When you're working with friends, it doesn't feel like work, and it wasn't until festivals started to pick it up and awards began to appear that it hit me that this production was the "real thing." I think that now that I know what production actually feels like when I'm at the helm, I can better "focus" more "intentionally" on my acting performance in future, but then again, I wouldn’t change the fun and “levity” of how we ran the set. And with the acting awards I’ve won for the role, it looks like I managed to bring a solid performance, whether intentionally or not.
What genre of filmmaking fascinates you as a director and which genres do you prefer to work on?
In truth, I wouldn't say that I'm particularly "fascinated" by any genre as a "director." In fact, I don't really "see" myself as a "director." As I said previously, my inspiration for filmmaking began primarily out of necessity; my first project blossomed out of my need for a comedic scene in my ACTING Demo Reel, and I have been straddling that line of producer/actress ever since.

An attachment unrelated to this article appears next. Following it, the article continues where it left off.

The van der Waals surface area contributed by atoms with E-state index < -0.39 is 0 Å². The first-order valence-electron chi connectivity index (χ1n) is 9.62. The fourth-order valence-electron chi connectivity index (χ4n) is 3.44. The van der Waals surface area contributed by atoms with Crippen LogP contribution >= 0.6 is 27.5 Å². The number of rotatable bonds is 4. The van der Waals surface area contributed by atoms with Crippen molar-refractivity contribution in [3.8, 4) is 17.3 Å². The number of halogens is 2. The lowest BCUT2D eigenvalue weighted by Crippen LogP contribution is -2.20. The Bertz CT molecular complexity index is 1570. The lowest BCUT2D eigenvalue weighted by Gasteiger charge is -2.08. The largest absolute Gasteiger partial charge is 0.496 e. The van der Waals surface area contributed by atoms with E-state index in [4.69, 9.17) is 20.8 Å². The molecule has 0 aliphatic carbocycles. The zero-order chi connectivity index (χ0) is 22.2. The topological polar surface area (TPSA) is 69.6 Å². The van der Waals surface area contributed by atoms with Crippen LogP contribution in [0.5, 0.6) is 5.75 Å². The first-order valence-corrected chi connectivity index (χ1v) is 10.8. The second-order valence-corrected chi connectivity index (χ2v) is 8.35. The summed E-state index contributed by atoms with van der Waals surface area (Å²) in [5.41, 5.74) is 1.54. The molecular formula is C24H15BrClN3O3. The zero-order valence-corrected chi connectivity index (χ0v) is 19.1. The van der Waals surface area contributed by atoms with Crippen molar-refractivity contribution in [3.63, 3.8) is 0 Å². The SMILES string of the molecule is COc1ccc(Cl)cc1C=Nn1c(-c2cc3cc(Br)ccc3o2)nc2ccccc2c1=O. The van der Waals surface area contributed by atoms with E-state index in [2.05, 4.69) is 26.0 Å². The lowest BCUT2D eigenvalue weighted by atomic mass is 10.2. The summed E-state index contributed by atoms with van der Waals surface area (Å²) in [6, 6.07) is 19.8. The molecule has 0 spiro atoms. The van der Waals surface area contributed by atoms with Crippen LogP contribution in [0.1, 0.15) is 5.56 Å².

I will say that I do produce far more comedy than anything else; my most successful projects, the TV Pilot, Becca on Call (my very first project), and my most recent project, the Quarantine Web Series, "The Shannon O'Brian Chronicles," created during the 2020 pandemic shutdowns, are both comedies and have both won awards for being so. However, comedy seems to "bleed" through all my independently produced projects: even my live musical/stage shows contain some kind of comedic element to them. I wouldn't say the comedy focus has anything to do with my fascination with the genre, but rather how I see the world (as I said previously). It's more natural for me to create comedy or add comedic elements to a typically "non comedic" genre, simply because of who I am in my core.